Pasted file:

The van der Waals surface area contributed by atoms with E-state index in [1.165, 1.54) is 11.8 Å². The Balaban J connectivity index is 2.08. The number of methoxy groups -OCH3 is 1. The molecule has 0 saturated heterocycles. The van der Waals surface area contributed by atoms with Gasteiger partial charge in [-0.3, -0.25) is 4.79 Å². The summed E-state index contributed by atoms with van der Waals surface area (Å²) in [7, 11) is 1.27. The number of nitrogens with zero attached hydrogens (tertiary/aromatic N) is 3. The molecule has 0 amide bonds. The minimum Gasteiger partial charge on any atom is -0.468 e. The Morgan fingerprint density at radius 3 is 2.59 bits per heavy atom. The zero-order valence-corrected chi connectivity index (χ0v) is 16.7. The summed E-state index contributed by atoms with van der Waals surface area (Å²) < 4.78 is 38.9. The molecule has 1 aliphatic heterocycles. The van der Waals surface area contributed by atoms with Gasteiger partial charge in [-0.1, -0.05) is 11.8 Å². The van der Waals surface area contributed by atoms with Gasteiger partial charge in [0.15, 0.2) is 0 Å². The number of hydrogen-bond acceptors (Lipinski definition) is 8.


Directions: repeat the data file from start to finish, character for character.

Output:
The van der Waals surface area contributed by atoms with E-state index in [1.165, 1.54) is 11.8 Å². The Balaban J connectivity index is 2.08. The number of methoxy groups -OCH3 is 1. The molecule has 0 saturated heterocycles. The van der Waals surface area contributed by atoms with Gasteiger partial charge in [-0.3, -0.25) is 4.79 Å². The summed E-state index contributed by atoms with van der Waals surface area (Å²) in [7, 11) is 1.27. The number of nitrogens with zero attached hydrogens (tertiary/aromatic N) is 3. The molecule has 0 amide bonds. The minimum Gasteiger partial charge on any atom is -0.468 e. The Morgan fingerprint density at radius 3 is 2.59 bits per heavy atom. The zero-order valence-corrected chi connectivity index (χ0v) is 16.7. The summed E-state index contributed by atoms with van der Waals surface area (Å²) < 4.78 is 38.9. The molecule has 1 aliphatic heterocycles. The van der Waals surface area contributed by atoms with Gasteiger partial charge in [-0.1, -0.05) is 11.8 Å². The van der Waals surface area contributed by atoms with Gasteiger partial charge in [0.15, 0.2) is 0 Å². The number of hydrogen-bond acceptors (Lipinski definition) is 8.